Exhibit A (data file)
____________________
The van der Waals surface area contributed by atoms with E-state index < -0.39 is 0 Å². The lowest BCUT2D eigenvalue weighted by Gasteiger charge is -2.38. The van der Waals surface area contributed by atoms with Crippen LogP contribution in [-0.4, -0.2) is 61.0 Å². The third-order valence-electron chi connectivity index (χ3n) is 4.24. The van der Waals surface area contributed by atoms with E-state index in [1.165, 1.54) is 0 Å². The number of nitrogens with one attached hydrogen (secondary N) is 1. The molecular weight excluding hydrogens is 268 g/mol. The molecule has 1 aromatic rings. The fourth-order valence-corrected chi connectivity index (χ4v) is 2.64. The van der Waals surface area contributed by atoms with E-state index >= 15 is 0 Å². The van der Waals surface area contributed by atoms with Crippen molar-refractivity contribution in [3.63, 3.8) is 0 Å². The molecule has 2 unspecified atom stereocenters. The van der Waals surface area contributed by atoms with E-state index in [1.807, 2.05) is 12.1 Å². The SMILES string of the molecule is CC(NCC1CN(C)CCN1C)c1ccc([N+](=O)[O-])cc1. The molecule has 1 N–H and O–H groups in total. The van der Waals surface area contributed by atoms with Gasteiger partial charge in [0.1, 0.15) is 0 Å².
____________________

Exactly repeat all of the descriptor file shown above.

The van der Waals surface area contributed by atoms with E-state index < -0.39 is 0 Å². The lowest BCUT2D eigenvalue weighted by Gasteiger charge is -2.38. The van der Waals surface area contributed by atoms with Crippen LogP contribution in [-0.4, -0.2) is 61.0 Å². The third-order valence-electron chi connectivity index (χ3n) is 4.24. The van der Waals surface area contributed by atoms with E-state index in [1.165, 1.54) is 0 Å². The number of nitrogens with one attached hydrogen (secondary N) is 1. The molecular weight excluding hydrogens is 268 g/mol. The molecule has 1 aromatic rings. The fourth-order valence-corrected chi connectivity index (χ4v) is 2.64. The van der Waals surface area contributed by atoms with E-state index >= 15 is 0 Å². The van der Waals surface area contributed by atoms with Crippen molar-refractivity contribution in [3.63, 3.8) is 0 Å². The molecule has 2 unspecified atom stereocenters. The van der Waals surface area contributed by atoms with E-state index in [1.807, 2.05) is 12.1 Å². The SMILES string of the molecule is CC(NCC1CN(C)CCN1C)c1ccc([N+](=O)[O-])cc1. The molecule has 1 N–H and O–H groups in total. The van der Waals surface area contributed by atoms with Gasteiger partial charge in [0.1, 0.15) is 0 Å².